photo by Jim Cornelius
photo by Jim Cornelius
Adrienne Steffan will head to Huron, South Dakota, later this month to compete in the National Junior High Finals Rodeo. It is the third year that the Sisters eighth-grader has qualified for nationals, and she will compete in multiple events: Goat-tying; Breakaway Roping; Team Roping; and Ribbon Roping.

She’s going as Oregon’s reserve all-around champion and as champion in Breakaway Roping.

“I definitely have added events,” Steffan told The Nugget.

Youth rodeo is an intense round of competitions that tax the logistical capacities and endurance of the families involved, since it requires a lot of travel and hours and hours of practice. But it’s all worth it, Steffan says.

“It’s just something that keeps you coming back for more,” she told The Nugget.

The finals, which run June 23-27, up the intensity level.

“It is (intense) but it is so much fun,” Steffan said. “You get to know the kids so much better; they get to be like family.”

Steffan is taking two of her three horses to finals. Nineteen-year-old quarter horse Fancy used to be her brother’s college rodeo horse.

“I kind of stole her off him,” Steffan admitted. “I’ve taken her all three years to nationals.”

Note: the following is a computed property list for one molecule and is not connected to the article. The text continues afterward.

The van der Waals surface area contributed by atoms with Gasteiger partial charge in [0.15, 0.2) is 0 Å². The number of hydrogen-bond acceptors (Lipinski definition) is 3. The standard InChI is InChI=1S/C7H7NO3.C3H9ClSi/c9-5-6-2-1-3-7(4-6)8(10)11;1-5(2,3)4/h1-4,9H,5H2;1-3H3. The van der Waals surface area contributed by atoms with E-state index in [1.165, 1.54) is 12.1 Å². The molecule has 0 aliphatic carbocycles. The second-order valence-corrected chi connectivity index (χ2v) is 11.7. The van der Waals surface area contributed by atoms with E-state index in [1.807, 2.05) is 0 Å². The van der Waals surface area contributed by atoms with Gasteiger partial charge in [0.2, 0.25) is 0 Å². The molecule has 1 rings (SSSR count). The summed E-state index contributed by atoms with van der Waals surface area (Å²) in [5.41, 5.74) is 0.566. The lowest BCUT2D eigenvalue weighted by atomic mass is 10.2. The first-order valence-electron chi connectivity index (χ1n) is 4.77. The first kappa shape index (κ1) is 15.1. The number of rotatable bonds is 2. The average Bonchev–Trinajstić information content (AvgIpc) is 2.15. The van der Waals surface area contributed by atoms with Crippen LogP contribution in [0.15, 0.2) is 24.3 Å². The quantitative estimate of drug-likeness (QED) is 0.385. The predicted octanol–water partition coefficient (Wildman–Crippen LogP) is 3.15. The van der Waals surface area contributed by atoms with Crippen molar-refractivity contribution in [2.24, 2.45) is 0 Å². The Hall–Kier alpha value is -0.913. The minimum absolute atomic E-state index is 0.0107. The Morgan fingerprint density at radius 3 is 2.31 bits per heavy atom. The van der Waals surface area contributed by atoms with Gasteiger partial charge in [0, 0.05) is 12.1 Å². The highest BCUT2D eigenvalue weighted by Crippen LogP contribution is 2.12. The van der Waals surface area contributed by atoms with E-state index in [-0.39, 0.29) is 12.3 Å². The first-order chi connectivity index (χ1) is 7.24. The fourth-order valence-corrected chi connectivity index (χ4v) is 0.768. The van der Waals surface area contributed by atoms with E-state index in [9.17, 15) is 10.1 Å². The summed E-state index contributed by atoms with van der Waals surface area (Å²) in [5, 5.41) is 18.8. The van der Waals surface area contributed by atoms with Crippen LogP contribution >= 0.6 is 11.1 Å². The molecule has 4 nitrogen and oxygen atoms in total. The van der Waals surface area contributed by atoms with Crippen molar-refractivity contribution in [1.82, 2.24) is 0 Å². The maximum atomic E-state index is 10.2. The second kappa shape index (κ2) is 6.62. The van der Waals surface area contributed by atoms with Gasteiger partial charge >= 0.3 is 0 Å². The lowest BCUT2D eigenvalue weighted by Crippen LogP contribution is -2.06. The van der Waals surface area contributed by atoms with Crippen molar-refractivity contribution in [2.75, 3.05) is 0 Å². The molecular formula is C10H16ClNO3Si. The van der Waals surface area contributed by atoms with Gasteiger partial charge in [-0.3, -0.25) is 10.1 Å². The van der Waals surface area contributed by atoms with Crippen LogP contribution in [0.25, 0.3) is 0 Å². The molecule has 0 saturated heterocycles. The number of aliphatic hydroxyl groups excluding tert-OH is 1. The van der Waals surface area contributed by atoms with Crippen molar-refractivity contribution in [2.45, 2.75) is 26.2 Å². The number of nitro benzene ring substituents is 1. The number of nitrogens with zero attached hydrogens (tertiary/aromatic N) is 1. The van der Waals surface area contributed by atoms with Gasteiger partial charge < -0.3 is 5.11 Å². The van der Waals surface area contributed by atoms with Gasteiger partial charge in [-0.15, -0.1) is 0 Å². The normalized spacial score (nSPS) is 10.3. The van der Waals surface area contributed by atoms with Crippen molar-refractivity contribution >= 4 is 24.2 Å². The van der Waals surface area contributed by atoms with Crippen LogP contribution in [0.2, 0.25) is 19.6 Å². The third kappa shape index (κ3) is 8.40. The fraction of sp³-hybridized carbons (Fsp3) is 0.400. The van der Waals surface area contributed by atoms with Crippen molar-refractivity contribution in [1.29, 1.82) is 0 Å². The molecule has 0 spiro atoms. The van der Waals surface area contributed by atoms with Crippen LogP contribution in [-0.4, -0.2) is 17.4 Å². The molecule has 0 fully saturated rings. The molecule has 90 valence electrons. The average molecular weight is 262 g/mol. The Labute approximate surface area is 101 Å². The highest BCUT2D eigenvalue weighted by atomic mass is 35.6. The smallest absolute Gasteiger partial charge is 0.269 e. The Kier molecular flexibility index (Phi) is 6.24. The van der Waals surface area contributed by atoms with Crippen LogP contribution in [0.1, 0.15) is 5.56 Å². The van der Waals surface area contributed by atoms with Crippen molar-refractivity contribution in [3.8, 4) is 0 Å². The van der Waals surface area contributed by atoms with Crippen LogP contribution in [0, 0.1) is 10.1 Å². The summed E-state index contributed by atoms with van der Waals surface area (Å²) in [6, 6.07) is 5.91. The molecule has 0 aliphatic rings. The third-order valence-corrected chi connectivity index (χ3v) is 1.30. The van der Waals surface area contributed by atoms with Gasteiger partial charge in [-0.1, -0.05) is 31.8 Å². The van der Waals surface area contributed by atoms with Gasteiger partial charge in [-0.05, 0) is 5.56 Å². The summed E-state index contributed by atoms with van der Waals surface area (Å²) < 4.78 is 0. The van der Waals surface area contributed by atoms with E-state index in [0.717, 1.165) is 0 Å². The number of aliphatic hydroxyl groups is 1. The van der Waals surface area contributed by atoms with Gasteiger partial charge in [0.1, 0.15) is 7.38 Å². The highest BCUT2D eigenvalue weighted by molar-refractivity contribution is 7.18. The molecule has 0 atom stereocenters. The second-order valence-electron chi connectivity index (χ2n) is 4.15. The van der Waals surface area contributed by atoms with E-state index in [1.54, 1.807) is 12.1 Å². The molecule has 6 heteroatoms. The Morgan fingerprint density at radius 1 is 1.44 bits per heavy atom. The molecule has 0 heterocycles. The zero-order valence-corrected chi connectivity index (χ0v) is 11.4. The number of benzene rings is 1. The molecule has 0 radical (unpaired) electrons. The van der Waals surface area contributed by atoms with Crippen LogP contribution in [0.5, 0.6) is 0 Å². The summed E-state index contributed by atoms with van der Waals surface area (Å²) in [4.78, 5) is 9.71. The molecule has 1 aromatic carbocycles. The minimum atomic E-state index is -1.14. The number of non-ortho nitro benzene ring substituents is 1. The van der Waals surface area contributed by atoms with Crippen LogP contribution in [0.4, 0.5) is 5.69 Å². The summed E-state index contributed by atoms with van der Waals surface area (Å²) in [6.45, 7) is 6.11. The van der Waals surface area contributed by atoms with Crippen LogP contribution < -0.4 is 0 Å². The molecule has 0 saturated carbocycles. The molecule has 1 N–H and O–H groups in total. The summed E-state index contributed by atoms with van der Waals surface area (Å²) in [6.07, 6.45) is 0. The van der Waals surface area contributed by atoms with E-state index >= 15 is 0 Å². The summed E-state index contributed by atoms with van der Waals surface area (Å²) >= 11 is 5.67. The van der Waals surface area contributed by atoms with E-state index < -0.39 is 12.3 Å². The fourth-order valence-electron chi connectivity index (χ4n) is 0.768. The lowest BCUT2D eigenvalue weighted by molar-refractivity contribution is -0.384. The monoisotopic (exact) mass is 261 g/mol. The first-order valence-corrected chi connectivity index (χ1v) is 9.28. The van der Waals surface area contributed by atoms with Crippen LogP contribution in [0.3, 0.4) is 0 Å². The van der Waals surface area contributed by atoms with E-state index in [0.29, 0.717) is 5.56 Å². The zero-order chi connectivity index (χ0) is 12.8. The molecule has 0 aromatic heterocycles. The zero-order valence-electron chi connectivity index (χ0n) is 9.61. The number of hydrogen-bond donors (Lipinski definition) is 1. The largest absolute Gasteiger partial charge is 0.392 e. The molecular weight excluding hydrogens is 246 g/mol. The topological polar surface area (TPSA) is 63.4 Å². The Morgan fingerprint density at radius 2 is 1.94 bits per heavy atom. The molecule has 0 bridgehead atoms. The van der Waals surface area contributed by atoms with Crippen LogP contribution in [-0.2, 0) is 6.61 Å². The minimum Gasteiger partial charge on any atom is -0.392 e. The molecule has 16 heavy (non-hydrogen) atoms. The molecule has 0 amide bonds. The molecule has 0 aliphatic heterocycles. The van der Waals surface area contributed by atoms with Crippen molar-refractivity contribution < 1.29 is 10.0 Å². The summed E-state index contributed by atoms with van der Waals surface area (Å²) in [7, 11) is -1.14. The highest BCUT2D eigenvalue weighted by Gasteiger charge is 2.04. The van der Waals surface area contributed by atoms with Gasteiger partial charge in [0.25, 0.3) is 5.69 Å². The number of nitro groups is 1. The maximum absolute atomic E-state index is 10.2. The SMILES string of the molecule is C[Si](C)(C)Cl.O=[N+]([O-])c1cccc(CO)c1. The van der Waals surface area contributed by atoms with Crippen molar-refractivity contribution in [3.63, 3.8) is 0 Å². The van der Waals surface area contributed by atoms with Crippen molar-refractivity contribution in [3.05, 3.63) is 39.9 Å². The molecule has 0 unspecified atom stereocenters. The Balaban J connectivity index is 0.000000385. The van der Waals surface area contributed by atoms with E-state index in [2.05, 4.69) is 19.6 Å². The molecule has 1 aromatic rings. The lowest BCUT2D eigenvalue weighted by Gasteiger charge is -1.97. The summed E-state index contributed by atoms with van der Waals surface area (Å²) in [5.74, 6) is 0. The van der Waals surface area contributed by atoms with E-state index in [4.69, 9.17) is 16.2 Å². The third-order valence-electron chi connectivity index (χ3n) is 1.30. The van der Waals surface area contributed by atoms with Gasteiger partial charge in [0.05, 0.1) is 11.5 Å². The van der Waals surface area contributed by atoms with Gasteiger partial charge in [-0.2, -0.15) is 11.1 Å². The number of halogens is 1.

For the past two years, she’s also taken Summer, a 17-year-old palomino mare.

“I do two or three events off of her,” Steffan said.

This rodeo season posed some challenges for the young rider. The late and intense winter storms that hit at the end of February and beginning of March delayed her training.

“I had maybe a week this year,” she said. “I was panicking. After the first rodeo, I felt much better.”

She’s got somewhat limited training time to prepare for the national rodeo, too, because Sisters gets out of school so late in the year.

“Everybody I rodeo with is not in school and I’ve got to wait all the way through June 17!” she said.

But there’s no question that Adrienne Steffan will cowgirl up and get the job done in her third trip to the big show.